“…if you are ill or injured, there will be a national health service there to help; and access to it will be based on need and need alone – not on your ability to pay, or on who your GP happens to be or on where you live.” – The New NHS: Modern, Dependable – Government White Paper, December 1997.
“If the right to health is considered as a fundamental human right, significant differences in access to health care and the health status of individuals must be seen as violations of the principle of equality” – Implications of a Right to Health – Virginia A. Leary, 1993.
For more information: The Human Rights Act 1998 and Access to NHS Treatments and Services: A Practical Guide
HERE IS HOW YOU CAN HELP ME!
- Firstly share this open letter with anyone and everyone.
- I need the Solent NHS Trust to help me so I can have the same human rights to care as others. So here is what I need – send them this open letter:
- Tweet them at: https://twitter.com/SolentNHSTrust
- Facebook message them: https://www.facebook.com/solentnhstrustnews/?fref=ts
- Or email them: firstname.lastname@example.org
- Someone will be creating a petition for me too, so I shall add this to the post when it is up and running.
- I am also writing an official complaint to the NHS.
- If you have a similar story to this or have anything you wish to add, I would love to hear from you, please fill in this form:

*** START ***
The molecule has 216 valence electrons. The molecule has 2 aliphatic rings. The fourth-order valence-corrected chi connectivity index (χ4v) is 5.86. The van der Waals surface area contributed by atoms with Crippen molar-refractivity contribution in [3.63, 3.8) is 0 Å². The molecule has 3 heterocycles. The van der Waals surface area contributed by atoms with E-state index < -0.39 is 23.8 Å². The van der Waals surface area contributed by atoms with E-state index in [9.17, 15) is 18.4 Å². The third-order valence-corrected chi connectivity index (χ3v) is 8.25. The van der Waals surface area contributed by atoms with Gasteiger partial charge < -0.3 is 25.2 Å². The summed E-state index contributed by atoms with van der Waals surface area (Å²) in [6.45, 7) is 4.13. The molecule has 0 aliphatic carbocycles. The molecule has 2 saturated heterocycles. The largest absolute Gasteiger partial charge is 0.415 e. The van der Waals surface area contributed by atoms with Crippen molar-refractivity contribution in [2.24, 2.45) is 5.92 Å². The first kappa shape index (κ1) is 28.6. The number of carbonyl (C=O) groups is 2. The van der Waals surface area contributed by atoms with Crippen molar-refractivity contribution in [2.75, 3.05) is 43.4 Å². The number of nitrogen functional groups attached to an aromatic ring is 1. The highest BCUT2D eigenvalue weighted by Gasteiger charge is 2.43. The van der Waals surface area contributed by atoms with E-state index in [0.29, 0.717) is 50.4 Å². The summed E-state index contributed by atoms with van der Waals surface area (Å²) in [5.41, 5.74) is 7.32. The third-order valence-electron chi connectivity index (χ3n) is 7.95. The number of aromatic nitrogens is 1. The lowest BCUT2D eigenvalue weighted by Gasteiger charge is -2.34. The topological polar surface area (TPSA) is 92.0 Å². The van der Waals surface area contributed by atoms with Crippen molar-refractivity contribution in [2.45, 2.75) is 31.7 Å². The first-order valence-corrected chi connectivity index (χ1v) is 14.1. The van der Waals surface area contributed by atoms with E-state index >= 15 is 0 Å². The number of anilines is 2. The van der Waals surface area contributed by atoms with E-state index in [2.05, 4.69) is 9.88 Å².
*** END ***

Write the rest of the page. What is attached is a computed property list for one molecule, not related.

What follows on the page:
My friend, surrogate sister and colleague Lisa Reeve has very kindly started a fundraiser for me to get the assistance psychiatric dog which I desperately need so that I can live a more independent life and access more help for my sever and complex mental illnesses.
Here is what Lisa had to say:
Help us raise money for Charlotte Farhan to get a psychiatric assistance dog so that she can lead a more independent life as a sufferer of C-PTSD.
Hi I’m Lisa I am writing this having battled a long term mental health condition since childhood. I am passionate about recovery and believe in helping others and the cause.
My best friend Charlotte not only has been my rock, she has been my life line through some terrible years in which I am starting to see the light again. Unfortunately for Charlotte she suffers from C-PTSD (complex post-traumatic stress disorder) from sexual abuse in childhood and sexual violence and assault as a teenager, due to this Charlotte has not been able to live a “normal” life and has progressively got worse, which has led to several mental illnesses such as psychotic depression, borderline personality disorder, generalised anxiety disorder, agoraphobia, and OCD. This has meant Charlotte has no independence and has not been outside alone for over 9 years, as well as not being able to leave the house at all at times even with a carer.
I feel it is now time I give back to her some of the hope she held for me. Since being told the NHS can’t do anything more for Charlotte she has grown more isolated.
I really want to help her out of this and this is why I want to ask the world to help raise money for Charlotte to get a psychiatric service dog. Charlotte responds very positively to animals and with a dog she could in time, adapt the skills to be independent and manage her symptoms with a more fulfilled life.
As we know service dogs help people both mentally and psychically and help reduce unwanted symptoms that have a disabling impact on one’s life. Unfortunately this service is not given to people like Charlotte here in the UK, even though many places round the world do, in the UK service dogs are only given to those with psychical disabilities, children with autism and war veterans with PTSD.